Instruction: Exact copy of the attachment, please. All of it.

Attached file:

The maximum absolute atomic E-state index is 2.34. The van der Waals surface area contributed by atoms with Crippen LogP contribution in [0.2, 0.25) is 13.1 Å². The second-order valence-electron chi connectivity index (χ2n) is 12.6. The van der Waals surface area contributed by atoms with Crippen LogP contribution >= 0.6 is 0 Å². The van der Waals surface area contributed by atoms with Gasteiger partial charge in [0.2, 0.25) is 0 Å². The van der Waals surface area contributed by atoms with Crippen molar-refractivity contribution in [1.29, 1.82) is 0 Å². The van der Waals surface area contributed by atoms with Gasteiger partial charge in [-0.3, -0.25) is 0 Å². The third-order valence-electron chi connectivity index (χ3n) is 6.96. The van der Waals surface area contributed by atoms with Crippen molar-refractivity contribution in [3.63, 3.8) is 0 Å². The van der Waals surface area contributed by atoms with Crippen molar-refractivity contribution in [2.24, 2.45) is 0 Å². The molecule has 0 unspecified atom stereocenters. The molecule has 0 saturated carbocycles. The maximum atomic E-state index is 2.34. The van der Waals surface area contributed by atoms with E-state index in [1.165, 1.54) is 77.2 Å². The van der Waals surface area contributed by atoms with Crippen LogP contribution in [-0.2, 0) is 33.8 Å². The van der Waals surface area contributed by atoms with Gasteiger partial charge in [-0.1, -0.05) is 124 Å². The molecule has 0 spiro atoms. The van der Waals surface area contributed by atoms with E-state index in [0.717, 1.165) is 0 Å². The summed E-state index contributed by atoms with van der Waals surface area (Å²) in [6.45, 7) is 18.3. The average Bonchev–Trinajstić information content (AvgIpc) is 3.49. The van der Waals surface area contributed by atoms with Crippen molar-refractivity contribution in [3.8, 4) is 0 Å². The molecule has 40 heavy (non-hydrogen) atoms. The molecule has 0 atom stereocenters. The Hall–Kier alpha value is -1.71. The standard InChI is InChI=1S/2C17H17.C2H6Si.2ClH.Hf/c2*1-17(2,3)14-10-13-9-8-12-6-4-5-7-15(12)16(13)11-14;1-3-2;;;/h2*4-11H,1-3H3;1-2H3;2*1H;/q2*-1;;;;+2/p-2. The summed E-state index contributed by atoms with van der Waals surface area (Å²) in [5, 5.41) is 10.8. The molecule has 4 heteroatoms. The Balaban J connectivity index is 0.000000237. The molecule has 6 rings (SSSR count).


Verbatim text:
The maximum absolute atomic E-state index is 2.34. The van der Waals surface area contributed by atoms with Crippen LogP contribution in [0.2, 0.25) is 13.1 Å². The second-order valence-electron chi connectivity index (χ2n) is 12.6. The van der Waals surface area contributed by atoms with Crippen LogP contribution >= 0.6 is 0 Å². The van der Waals surface area contributed by atoms with Gasteiger partial charge in [0.2, 0.25) is 0 Å². The van der Waals surface area contributed by atoms with Crippen molar-refractivity contribution in [1.29, 1.82) is 0 Å². The van der Waals surface area contributed by atoms with Gasteiger partial charge in [-0.3, -0.25) is 0 Å². The third-order valence-electron chi connectivity index (χ3n) is 6.96. The van der Waals surface area contributed by atoms with Crippen molar-refractivity contribution in [3.63, 3.8) is 0 Å². The van der Waals surface area contributed by atoms with Crippen molar-refractivity contribution in [2.24, 2.45) is 0 Å². The molecule has 0 unspecified atom stereocenters. The molecule has 0 saturated carbocycles. The maximum atomic E-state index is 2.34. The van der Waals surface area contributed by atoms with E-state index in [1.165, 1.54) is 77.2 Å². The van der Waals surface area contributed by atoms with Crippen LogP contribution in [-0.2, 0) is 33.8 Å². The van der Waals surface area contributed by atoms with Gasteiger partial charge in [-0.1, -0.05) is 124 Å². The molecule has 0 spiro atoms. The van der Waals surface area contributed by atoms with E-state index in [0.717, 1.165) is 0 Å². The summed E-state index contributed by atoms with van der Waals surface area (Å²) in [6.45, 7) is 18.3. The average Bonchev–Trinajstić information content (AvgIpc) is 3.49. The van der Waals surface area contributed by atoms with Crippen molar-refractivity contribution in [3.8, 4) is 0 Å². The molecule has 40 heavy (non-hydrogen) atoms. The molecule has 0 atom stereocenters. The Hall–Kier alpha value is -1.71. The standard InChI is InChI=1S/2C17H17.C2H6Si.2ClH.Hf/c2*1-17(2,3)14-10-13-9-8-12-6-4-5-7-15(12)16(13)11-14;1-3-2;;;/h2*4-11H,1-3H3;1-2H3;2*1H;/q2*-1;;;;+2/p-2. The summed E-state index contributed by atoms with van der Waals surface area (Å²) in [5, 5.41) is 10.8. The molecule has 4 heteroatoms. The Balaban J connectivity index is 0.000000237. The molecule has 6 rings (SSSR count).